I study a man’s mustached olive face.
a crosshaired ballistic loophole—three blocks.
He twitches—at the whips of ricochets.
His iris—brown— glossed over with white—I’m
dialed in with tension on the trigger.
As I adjust for wind from east to west
He peaked around the wrong corner—I fire.

The jolt and jar – shoulders to soles—recoil
Pinging ears ring a high pitched major C—
Exit wounds splash against the grainy, egg-
-shell, white-walled butcher shack. I create an
abstract realist Starry Night—garnet brown.
Swirled coagulate—puddled and sunbaked.
Creation from a gentle trigger squeeze.


Creation from a gentle trigger squeeze.
I killed a bird when I was twelve with a
shotgun. I had hunted with my dad, but
this was different; we were camping. I woke—
and snuck before the sun—and crawled out—in-
-to the Black Kettle grasslands and found a
bush near the Washita river. Leafless
trees silhouetting the pink and purple
sky as a breeze from the north cooled my face.

The Black Kettle plains’ grass shift. There was a
blue jay on a branch—dove on a fence—I
aimed my rifle and pictured blues and whites
feather down with the red splattered bark brown.
The canvased tree would moan with the wind, but
a quail came from hiding and I caught it
peaking from the brush on the path I crossed.


Peaking from the brush on the path I crossed
A camouflaged man loomed—carrying a
Dragunov sniper rifle—as he peered
through the scope—reticles illuminated
A triangle with ticks lined up on sergeant
Clark’s nape. He fired—Clark dropped. Yells. Medevacs.
Helicopters inbound—outbound—crimson
Coagulate in the sandy dirt. I—
Gazed at the sky blue—black smoke on Tigris
Screams shift to ringing ears and then silence.

Floaters in my eyes win the battle, I
see nothing—hear nothing. I feel nothing.
I am back at home, listening to the cicadas
singing in harmony from the peach trees.


Singing in harmony from the peach trees
a mother quail sleeks the shortgrass hills
rolling with the barbed wire—skirting horny toad
spitting blood, blinding the red ants in their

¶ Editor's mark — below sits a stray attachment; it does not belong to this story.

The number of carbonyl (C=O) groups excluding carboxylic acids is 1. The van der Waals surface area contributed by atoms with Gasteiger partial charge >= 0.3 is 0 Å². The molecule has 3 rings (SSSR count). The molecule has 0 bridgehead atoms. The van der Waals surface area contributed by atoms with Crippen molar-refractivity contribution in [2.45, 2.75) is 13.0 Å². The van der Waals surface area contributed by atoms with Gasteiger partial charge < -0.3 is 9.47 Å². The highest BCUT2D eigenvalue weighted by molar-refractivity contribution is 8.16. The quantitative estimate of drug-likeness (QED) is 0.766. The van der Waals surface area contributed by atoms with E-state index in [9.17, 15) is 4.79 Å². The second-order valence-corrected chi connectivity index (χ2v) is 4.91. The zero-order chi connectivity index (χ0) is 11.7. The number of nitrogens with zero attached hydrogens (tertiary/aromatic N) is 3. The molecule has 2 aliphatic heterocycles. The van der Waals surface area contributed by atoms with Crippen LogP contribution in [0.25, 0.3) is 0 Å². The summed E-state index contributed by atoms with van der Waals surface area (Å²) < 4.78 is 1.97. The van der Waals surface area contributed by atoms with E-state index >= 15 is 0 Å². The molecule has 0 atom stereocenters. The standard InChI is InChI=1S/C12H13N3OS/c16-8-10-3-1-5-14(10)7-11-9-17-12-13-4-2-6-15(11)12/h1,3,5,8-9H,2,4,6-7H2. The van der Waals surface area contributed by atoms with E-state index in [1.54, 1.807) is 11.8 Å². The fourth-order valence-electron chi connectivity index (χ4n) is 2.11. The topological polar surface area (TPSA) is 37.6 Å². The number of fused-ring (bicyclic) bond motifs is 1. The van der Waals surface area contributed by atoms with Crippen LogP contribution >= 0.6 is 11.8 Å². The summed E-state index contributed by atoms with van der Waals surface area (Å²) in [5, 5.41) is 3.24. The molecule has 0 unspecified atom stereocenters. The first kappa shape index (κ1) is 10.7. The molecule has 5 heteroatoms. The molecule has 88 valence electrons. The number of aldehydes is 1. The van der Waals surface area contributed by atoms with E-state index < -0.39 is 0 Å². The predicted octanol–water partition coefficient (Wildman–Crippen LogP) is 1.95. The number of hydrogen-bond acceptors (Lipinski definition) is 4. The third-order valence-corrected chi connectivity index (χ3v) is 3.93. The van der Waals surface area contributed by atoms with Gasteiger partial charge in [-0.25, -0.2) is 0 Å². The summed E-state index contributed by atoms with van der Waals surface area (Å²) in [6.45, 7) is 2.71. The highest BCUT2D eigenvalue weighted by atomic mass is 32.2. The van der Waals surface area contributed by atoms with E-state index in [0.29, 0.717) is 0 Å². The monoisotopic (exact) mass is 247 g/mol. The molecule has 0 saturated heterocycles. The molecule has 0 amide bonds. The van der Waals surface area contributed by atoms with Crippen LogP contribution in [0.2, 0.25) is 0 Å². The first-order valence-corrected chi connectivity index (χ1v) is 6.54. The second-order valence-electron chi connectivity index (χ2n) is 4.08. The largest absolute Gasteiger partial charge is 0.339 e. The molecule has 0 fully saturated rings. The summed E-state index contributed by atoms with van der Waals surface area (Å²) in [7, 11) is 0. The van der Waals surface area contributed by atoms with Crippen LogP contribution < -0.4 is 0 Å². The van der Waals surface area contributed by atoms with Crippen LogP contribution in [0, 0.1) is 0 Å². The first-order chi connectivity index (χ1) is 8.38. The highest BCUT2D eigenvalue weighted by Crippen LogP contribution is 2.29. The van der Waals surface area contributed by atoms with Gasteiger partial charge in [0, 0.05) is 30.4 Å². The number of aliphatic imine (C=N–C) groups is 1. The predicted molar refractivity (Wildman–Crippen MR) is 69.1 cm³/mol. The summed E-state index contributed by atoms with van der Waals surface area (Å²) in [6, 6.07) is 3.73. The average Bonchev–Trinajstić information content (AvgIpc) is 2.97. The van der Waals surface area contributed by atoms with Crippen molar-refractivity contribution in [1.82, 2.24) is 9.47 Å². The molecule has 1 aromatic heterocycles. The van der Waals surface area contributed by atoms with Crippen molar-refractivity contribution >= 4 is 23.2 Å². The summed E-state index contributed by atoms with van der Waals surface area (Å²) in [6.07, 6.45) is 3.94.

attempt to evade, but the invader turns to prey
by the heart-faced barn owl, still white in tanned summer.
She glides in the night, over the blacked out ponds—

red-brown when the sun’s up, the only green
where the water level once soaked my leathered brown boots
—while waiting for whitetail to sneak a drink—
Only to be drawn on with a .50
caliber black powder—like Clark, big buck
dropped, flopped, tried to run—slung blood on the grass
To lie down in brush—licking exit wound


To lie down in brush—licking exit wound
I am the ball bearings in the playdough
—C4—homemade explosives marked US.
I blast my way through flesh & armor—legs
arms—severing dreams of Iraqi boys
playing soccer in the Olympics or
in the dirt field across from the market,
where a woman wearing black walked past the
butcher, to the Shi’a mosque. She never
yelled Allah Akbar— flash first—Bam explosion
rusty nails, molted copper chunks, shrapnel.
Collateral victims of war started
squirming, sulking for refuge in shit like
the maggot larvae in the sewered streets


The maggot larvae in the sewered streets
all but had their final feast once the shots
ceased and the dust had settled—no more screams.
The ringing in my ears won’t fucking stop
the floaters in my eyes morph to the teen
boy I caught leaping across the rooftops.
To find his next ballistic loophole—to
steady his breath, to give his Shehada
To drop a big buck and help feed maggots.
I was steady first—my prayer was said. POW

The larvae evolved to flies—I turn green when
I realize they can leave this place. I’m stuck—
voluntarily forced to feed the white grubs
with my talent—a gentle trigger squeeze.


With my talent—a gentle trigger squeeze
JDAMs don’t have to drop from planes
on a missed target and fall on a house
crumbling on a family of ten—to create
a new generation of boys with guns
that want to kill Americans for God.

With my talent—a gentle trigger squeeze
dads can go home to kiss their newborn babes
and sleep between the dreams of mopping up parts
of suicide bombers or the dreams of
watching cranial chunks spray with Pinkmist.
I won’t sleep, I’ll talk this gun out of my mouth.
But first, I play the hunter of Clark’s killer—
I study a man’s mustached olive face.

item #13754

title: with a spotter kneeling, watching my back
form: sonnet crown
index: joshua barnett

Joshua Barnett is currently in his seventh year of transition from soldier to scholar. Formerly of the 172nd Stryker Brigade, he is now a graduate student at the University of Central Oklahoma, where he serves as Editor-in-Chief for New Plains Review. His editorials have appeared in The Vista and The Daily Oklahoman; his poetry has appeared or is forthcoming in Whisky Shivers and Deadly Writer’s Patrol.